Do sleep problems cause ADHD?

shutterstock 1023149644We all know that if you don’t get enough quality sleep you will not have good attention. recently hosted a webinar about how sleep affects the ADHD brain and the two experts, Joel Nigg, Ph.D. and Elizabeth Super, M.D., gave some helpful insight on the subject. Here are some pinpoints from the discussion:

While it’s unusual for sleep to be the route cause of ADHD, it’s very common for children with ADHD to have sleep problems. The sleep problems are secondary to ADHD but it can make symptoms of ADHD worse. You get a vicious cycle where sleep can make ADHD worse and ADHD can make sleep more difficult.

A recent study showed that adolescents with less sleep did tend to have less attention, were more oppositional, and had sluggish cognitive tempo. However, it’s important to note that poor sleep is not associated with hyperactivity. When poor attention and irritability are more prominent than hyperactivity, that is a flag for sleep problems to be evaluated.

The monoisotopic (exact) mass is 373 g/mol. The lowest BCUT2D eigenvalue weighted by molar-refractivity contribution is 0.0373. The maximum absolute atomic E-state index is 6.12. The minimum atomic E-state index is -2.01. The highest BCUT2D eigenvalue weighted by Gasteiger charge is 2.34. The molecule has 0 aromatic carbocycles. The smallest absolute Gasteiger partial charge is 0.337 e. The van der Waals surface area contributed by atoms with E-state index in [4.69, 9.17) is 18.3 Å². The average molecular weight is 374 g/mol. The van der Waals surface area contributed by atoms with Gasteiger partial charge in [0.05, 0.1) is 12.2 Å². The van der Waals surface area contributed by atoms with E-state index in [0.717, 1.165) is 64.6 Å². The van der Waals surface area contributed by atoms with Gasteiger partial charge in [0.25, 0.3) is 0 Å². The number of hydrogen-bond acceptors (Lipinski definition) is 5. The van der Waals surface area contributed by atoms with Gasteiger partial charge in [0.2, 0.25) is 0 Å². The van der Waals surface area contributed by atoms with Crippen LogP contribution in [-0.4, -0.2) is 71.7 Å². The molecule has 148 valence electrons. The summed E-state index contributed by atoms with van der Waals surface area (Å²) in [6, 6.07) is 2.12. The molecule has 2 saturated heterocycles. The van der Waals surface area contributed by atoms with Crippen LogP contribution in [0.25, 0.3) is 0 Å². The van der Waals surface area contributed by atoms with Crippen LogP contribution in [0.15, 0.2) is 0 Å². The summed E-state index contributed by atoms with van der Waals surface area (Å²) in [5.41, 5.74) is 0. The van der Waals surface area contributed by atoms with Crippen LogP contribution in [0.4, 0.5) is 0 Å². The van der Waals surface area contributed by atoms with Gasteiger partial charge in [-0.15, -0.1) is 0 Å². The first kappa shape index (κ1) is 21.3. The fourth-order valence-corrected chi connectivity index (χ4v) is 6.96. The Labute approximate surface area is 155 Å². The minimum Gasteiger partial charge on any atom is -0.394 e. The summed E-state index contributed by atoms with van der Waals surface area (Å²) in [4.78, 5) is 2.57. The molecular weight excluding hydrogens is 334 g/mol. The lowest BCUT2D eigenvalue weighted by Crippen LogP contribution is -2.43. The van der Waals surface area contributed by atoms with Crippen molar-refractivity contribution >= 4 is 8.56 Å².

Sleep apnea is one condition that can mimic similar symptoms of ADHD. Especially in a school aged child. If sleep apnea is treated, ADHD symptoms may completely resolve or be improved. If you have symptoms of both, you may want to treat sleep apnea first before pursuing ADHD treatment. The results depend on the person and are not the same for everyone.

If a sleep condition is not present, the first approach to sleep problems should be changing your routine and behaviors. If that doesn’t work, counseling and cognitive behavioral therapy can be helpful. Even just 2-3 sessions can guide you in the right direction and help you setup specific behavioral goals.

The fact is 70% of us do not get the amount of sleep that is recommended by the National Sleep Foundation. Common sleep stealers are media devices, changes in routine, and not getting to bed on time during weekends. Take a look at your sleep behaviors and write out very specific goals to help you change your routine. It will be the first step towards bringing your life back into focus.

Harvard Health has reported that mindfulness techniques can help you fall asleep and stay asleep. “The daytime sleepiness that follows can leave you feeling lousy and sap your productivity, and it may even harm your health. Now, a small study suggests that mindfulness meditation — a mind-calming practice that focuses on breathing and awareness of the present moment — can help.”

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